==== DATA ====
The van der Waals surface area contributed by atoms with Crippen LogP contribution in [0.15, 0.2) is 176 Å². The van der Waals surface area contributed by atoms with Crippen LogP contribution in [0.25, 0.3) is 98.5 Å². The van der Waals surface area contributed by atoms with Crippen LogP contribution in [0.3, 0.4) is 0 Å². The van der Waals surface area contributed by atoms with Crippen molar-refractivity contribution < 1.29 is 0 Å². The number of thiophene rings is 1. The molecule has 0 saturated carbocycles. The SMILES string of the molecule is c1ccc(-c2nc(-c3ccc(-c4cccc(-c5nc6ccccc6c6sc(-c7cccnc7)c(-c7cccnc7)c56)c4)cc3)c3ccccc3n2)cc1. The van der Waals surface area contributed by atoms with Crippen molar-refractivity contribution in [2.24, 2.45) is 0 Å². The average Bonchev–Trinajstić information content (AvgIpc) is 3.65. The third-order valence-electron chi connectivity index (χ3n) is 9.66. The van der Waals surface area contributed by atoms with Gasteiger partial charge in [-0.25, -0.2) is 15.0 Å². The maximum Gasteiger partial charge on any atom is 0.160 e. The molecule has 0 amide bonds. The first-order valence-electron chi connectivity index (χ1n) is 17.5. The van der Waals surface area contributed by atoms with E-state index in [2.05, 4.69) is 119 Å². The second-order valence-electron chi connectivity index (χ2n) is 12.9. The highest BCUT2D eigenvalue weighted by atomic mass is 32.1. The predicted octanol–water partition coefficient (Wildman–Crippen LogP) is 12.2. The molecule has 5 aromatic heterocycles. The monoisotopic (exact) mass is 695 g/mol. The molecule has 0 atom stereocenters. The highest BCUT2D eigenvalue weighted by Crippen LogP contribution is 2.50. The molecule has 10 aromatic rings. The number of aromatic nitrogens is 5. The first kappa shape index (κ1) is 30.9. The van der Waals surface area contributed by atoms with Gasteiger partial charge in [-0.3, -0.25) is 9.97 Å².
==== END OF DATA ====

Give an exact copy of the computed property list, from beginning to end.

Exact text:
The van der Waals surface area contributed by atoms with Crippen LogP contribution in [0.15, 0.2) is 176 Å². The van der Waals surface area contributed by atoms with Crippen LogP contribution in [0.25, 0.3) is 98.5 Å². The van der Waals surface area contributed by atoms with Crippen LogP contribution in [0.3, 0.4) is 0 Å². The van der Waals surface area contributed by atoms with Crippen molar-refractivity contribution < 1.29 is 0 Å². The number of thiophene rings is 1. The molecule has 0 saturated carbocycles. The SMILES string of the molecule is c1ccc(-c2nc(-c3ccc(-c4cccc(-c5nc6ccccc6c6sc(-c7cccnc7)c(-c7cccnc7)c56)c4)cc3)c3ccccc3n2)cc1. The van der Waals surface area contributed by atoms with Crippen molar-refractivity contribution in [2.24, 2.45) is 0 Å². The average Bonchev–Trinajstić information content (AvgIpc) is 3.65. The third-order valence-electron chi connectivity index (χ3n) is 9.66. The van der Waals surface area contributed by atoms with Gasteiger partial charge in [-0.25, -0.2) is 15.0 Å². The maximum Gasteiger partial charge on any atom is 0.160 e. The molecule has 0 amide bonds. The first-order valence-electron chi connectivity index (χ1n) is 17.5. The van der Waals surface area contributed by atoms with E-state index in [2.05, 4.69) is 119 Å². The second-order valence-electron chi connectivity index (χ2n) is 12.9. The highest BCUT2D eigenvalue weighted by atomic mass is 32.1. The predicted octanol–water partition coefficient (Wildman–Crippen LogP) is 12.2. The molecule has 5 aromatic heterocycles. The monoisotopic (exact) mass is 695 g/mol. The molecule has 0 atom stereocenters. The highest BCUT2D eigenvalue weighted by Crippen LogP contribution is 2.50. The molecule has 10 aromatic rings. The number of aromatic nitrogens is 5. The first kappa shape index (κ1) is 30.9. The van der Waals surface area contributed by atoms with Gasteiger partial charge in [-0.3, -0.25) is 9.97 Å².